KAYSVILLE — Will the city's popular water finale to the Fourth of July parade dry up and vanish?

The Kaysville-Fruit Heights Civic Committee will review the annual parade during its regular meeting Wednesday at 7 p.m. at City Hall, 23 E. Center.

One issue that will most certainly come up is parade safety. Two 10-year-old boys were injured in separate incidents involving vehicles during Friday's Fourth of July parade.

A vehicle ran over one boy's foot during the water portion of the parade. The other boy was walking alongside a trailer being towed. The wheel of the trailer caught the boy's foot and pulled him under, running over him. Both are expected to fully recover.

Kaysville Mayor Neka Roundy stressed that Wednesday's meeting is a routine one, held every year.

"It's the same thing we do every single year," she said. "It's a review."

She said the 10-member committee decides what it wants to discuss. The meeting is not a public hearing and will not solicit public comment.

Roundy also said she's always looking for constructive suggestions from the public on how to improve the parade, though.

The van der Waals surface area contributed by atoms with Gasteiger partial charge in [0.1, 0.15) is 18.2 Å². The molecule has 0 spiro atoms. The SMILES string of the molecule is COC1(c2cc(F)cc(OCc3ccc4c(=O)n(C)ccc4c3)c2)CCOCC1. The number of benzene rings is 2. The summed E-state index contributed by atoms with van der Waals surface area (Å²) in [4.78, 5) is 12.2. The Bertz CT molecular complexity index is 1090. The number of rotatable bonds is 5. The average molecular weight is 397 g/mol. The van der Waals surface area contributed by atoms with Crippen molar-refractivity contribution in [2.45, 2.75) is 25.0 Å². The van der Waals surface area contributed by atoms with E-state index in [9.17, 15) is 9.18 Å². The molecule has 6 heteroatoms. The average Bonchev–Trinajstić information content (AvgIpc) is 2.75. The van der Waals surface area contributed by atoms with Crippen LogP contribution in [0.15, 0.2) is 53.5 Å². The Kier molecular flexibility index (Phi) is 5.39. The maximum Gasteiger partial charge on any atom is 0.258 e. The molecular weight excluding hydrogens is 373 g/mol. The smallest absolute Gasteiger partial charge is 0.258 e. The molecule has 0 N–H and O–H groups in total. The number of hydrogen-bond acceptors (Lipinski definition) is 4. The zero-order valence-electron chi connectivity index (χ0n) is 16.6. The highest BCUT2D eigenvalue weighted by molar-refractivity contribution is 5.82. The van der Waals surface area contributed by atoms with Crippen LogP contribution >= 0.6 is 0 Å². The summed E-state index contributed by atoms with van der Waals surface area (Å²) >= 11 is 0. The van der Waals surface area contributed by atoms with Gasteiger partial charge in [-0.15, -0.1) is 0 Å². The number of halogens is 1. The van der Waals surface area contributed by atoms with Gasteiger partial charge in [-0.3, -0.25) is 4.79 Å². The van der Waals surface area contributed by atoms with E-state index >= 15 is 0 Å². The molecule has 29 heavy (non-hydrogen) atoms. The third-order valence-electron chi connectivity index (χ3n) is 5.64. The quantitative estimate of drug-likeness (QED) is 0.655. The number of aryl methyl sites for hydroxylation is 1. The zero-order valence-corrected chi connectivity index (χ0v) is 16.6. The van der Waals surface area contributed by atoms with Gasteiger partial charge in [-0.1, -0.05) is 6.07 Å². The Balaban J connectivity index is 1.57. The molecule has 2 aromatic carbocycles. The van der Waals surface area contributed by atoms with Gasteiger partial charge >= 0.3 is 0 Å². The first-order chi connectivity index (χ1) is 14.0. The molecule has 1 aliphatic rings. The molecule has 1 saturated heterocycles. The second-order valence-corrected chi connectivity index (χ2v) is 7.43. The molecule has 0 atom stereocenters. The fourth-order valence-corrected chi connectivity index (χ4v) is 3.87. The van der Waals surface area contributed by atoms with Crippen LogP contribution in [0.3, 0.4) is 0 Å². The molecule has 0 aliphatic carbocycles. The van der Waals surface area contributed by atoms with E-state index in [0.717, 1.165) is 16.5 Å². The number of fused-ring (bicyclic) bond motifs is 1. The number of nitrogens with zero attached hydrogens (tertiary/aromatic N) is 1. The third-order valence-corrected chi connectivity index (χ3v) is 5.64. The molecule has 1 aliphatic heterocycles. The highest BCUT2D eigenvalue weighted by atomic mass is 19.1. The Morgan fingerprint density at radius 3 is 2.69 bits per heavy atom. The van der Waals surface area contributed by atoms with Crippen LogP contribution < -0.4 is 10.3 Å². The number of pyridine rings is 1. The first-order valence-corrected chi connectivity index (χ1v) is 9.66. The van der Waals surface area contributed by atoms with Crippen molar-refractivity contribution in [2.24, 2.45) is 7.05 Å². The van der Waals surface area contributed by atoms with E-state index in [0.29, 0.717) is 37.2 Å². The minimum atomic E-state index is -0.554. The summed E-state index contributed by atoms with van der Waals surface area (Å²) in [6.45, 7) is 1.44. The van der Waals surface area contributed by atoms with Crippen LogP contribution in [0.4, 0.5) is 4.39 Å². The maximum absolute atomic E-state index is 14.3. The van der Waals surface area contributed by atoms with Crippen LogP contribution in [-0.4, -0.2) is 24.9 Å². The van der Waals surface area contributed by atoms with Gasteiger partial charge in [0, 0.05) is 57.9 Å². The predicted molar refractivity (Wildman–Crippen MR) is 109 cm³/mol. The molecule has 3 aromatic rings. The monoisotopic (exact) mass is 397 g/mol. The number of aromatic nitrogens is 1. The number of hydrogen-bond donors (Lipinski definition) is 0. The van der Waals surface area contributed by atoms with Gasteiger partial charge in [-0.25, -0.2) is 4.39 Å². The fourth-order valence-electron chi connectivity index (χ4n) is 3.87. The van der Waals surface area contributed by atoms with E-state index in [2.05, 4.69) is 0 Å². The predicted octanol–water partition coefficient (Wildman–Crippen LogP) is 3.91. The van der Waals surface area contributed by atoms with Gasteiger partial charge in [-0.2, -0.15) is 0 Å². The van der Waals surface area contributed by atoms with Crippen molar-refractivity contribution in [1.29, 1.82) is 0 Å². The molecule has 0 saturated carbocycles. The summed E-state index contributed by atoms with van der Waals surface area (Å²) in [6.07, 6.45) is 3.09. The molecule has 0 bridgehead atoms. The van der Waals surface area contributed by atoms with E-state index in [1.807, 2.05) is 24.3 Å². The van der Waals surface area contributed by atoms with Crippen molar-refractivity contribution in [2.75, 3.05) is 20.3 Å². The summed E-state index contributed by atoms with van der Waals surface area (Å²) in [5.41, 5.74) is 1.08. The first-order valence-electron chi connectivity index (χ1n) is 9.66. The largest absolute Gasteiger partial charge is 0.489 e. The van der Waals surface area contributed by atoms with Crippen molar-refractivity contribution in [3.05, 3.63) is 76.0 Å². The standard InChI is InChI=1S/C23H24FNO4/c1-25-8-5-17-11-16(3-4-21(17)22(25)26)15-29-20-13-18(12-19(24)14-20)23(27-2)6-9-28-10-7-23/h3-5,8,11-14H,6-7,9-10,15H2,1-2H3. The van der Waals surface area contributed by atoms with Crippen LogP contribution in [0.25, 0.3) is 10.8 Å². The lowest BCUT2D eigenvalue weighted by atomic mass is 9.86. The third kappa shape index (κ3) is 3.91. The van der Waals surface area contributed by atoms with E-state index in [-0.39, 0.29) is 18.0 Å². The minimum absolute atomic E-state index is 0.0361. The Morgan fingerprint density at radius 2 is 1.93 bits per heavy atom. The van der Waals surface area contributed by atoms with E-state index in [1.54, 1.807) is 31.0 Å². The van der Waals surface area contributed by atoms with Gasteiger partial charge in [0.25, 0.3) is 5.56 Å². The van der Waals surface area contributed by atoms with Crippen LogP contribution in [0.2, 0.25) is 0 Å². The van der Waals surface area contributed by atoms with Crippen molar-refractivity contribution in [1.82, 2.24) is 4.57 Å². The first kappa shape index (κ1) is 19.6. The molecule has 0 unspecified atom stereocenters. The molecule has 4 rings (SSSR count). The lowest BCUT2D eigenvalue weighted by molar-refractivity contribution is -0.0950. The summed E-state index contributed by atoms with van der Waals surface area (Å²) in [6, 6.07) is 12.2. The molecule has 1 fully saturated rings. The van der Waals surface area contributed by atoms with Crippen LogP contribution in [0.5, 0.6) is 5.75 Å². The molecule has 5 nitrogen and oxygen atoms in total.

"It's all run by volunteers," she said of the parade.

She said the water portion at the end of the parade started eight years ago.

"It has grown," she said.

Those in the parade have a water fight with any spectators along the street who stay around for it.

Besides the water fight, the Kaysville parade also allows participants to throw candy out to the spectators.

Roundy said in recent years candy walkers — people walking alongside the parade entries — have been required to ensure the candy gets off the street. That has helped make that portion of the parade safer, she said.

Undoubtedly, it's the combination of the two interactive features — candy throwing and the water parade — that make the Kaysville parade so popular and well-attended. In fact, the parade may well draw as many people, or even more, than neighboring Layton's parade — even though Layton is a much larger city.

"Kaysville is a tight community," Roundy said, noting that many former city residents come back each year for the parade.

Also likely to be reviewed at the committee meeting are changes made to this year's parade. Roundy said signs were posted along the parade route this year asking residents not to reserve a spot until July 3.

In addition, the parade route was expanded by two blocks farther east along 100 North.

Roundy said anyone with suggestions about parade improvements can e-mail them to her at [email protected].


E-mail: [email protected]